INTERVIEW – In Julien Leclercq’s Braqueurs film, which comes out on our screens on May 4, the rapper Kaaris made his big screen debut. A (very) wicked role alongside Sami Bouajila, Guillaume Gouix and Youssef Hajdi. Encounter.
How does one pass from rapper to actor in a film like Braqueurs?
Julien Leclercq, the director, had made the video for my song Gucci Mane. It is on this shoot that we met. The feeling passed and he asked me to be on his next feature film. But I had to go through a casting, do readings. I am a fighter, I really wanted to participate.
Did you have a little “pressure”?
At first I felt the pressure, because it is another trade. But I was in front of the right people. I felt it at first especially since I never took acting classes. I had never thought I would be an actor, but I went there like this, with my guts, telling myself that it would work. I could not miss this opportunity.
Last year, you told us that the film was shot partly at home, in Sevran … How was the shoot?
Partly, yes. We shot ten days in Sevran. It was great. You grow up in a neighborhood and one day you come back with movie cameras for a movie. Cameras that are not reportage cameras. I’m proud of that. Everyone participated in the filming. People around me make up the numbers.
What are the common grounds between your profession as a rapper and that of an actor?
Rhythm. There is a rhythm in the cinema. We need to say the replicas when you need to be fair. The difference with rapper my profession is that the cinema is a difficult job: how to enter the character, the wait between shots. In film, you have to play a role created by someone else. It’s more complicated. In music, you write what comes to mind.
In this film, you give the reply to Sami Bouajila … Impressed?
It’s a size. This guy exudes sympathy. He has incredible charisma … On the set, I could not look him in the eyes as I am fighting the c ******* normally. There is something powerful that emanates from him. It mesmerizes. This is the class to infinity. It is so simple and true. I saw all his films but “Omar m’a tuer ” really stood.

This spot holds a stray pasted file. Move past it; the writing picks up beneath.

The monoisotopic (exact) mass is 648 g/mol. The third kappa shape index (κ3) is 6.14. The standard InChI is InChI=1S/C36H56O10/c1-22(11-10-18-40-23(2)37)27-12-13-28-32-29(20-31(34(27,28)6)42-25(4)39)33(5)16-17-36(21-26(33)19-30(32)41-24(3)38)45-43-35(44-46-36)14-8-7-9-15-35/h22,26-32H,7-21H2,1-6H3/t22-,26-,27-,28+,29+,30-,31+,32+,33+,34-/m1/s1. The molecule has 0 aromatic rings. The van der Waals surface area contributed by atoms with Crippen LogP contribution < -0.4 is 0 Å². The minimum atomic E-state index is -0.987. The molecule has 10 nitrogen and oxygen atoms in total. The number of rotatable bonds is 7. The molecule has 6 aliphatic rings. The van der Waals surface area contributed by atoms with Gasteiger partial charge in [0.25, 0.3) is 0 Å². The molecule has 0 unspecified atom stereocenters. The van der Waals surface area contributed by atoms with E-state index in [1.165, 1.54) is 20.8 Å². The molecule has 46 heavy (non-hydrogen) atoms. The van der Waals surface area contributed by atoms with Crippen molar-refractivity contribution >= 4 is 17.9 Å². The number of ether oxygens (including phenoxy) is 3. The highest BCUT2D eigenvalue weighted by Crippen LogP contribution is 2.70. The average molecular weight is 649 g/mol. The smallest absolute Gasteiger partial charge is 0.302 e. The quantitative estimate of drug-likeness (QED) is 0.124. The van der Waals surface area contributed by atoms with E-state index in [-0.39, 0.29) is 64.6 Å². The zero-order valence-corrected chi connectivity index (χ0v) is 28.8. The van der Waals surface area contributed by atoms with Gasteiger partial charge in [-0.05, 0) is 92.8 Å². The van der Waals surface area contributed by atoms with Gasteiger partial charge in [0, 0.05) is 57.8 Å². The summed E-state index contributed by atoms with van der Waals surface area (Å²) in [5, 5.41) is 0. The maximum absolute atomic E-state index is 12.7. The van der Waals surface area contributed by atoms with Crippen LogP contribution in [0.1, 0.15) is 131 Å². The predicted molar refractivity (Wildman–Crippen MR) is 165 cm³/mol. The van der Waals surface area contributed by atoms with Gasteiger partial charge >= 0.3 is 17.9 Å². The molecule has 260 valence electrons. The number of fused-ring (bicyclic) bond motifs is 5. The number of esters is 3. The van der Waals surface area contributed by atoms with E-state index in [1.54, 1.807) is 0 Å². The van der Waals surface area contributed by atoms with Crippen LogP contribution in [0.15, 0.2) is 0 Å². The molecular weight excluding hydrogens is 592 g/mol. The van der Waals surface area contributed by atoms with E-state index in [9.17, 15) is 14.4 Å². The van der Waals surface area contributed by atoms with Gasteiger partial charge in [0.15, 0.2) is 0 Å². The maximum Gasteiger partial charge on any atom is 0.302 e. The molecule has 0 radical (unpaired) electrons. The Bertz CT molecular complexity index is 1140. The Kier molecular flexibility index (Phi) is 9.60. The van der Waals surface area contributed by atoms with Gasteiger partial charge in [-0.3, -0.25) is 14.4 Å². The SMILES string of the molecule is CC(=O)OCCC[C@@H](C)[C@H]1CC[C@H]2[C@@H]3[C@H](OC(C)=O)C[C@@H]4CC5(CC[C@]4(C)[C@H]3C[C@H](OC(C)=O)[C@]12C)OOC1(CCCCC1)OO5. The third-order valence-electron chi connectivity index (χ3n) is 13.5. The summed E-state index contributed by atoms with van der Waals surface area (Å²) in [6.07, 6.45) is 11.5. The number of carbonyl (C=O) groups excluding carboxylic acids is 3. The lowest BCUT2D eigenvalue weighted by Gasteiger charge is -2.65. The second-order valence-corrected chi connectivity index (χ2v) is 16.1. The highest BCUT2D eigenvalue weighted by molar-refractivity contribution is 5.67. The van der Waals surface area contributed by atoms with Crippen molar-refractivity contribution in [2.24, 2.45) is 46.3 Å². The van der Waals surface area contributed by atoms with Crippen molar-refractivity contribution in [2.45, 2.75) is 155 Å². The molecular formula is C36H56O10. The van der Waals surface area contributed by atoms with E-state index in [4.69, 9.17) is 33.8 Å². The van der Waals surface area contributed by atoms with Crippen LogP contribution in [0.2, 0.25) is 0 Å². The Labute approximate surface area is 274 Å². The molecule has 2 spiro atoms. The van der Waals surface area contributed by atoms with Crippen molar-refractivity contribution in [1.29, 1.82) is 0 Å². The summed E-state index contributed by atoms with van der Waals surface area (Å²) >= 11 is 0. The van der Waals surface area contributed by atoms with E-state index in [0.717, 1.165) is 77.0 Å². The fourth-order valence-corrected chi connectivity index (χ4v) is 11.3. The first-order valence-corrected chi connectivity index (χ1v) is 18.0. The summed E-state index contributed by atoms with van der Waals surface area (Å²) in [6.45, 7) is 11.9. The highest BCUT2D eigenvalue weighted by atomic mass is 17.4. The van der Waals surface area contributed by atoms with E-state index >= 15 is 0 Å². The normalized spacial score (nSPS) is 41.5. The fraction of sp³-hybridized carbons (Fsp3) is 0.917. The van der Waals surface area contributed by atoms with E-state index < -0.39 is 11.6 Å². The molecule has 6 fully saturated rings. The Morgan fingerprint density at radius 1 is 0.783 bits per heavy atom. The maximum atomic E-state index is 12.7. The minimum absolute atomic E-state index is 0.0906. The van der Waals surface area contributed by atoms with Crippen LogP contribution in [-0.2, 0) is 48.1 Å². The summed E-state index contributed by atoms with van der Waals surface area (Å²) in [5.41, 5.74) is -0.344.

What did you find most difficult in this job?
The face-to-face with Sami Bouajila. I had to be up to it. He was very generous and kind to me.
Do you mind if it is said that you are playing the actor?
It is thanks to him that I did not pass for a rapper who makes movies. It scares me because if I do something, I want to do well. On this film, I want to be talked about as an actor.
Did it help you on the set?
Of course. I was trying to mimic what he was doing. When you see me as calm, serene and I act, it is that I imitate Sami Bouajila. He was leading me without speaking to me, with eyes. His aura emanates from his benevolence.
You interpret a not easy dealer … Is it a real character who inspired you?
Not at all. I followed the line imposed by Julien Leclercq. He created a character, Salif, and he asked me to embody the best.
How did you build this character, precisely?
I do not know if I want to give my secret (laughs). I watched The Wire … It’s Marlo Stanfield who inspired me. He is THE villain.
Personally, what did you learn on this shoot?
Lots of stuff. Fittings, for example. This is what makes the scene longer. It was less the issue on the clips. The field-cons also. I did not know.
Since the end of filming of Braqueurs, have you received other proposals for the cinema?
I shot an American film by Pierre Morel, called Overdrive. I shot it a month ago with Simon Abkarian and Scott Eastwood, son of Clint Eastwood. I play the role of a villain, but a different villain from the role of Braqueurs. I have a role of liquidator nothing to do with the role of Salif, a city guy, dark.
What role would you interpret ideally?
James Bond. But it must be English. Or the role of an African president, Félix Eboué kind. But he would have to have a long beard and a very large skull (laughs).
INTERVIEW BY AMANDINE REBOURG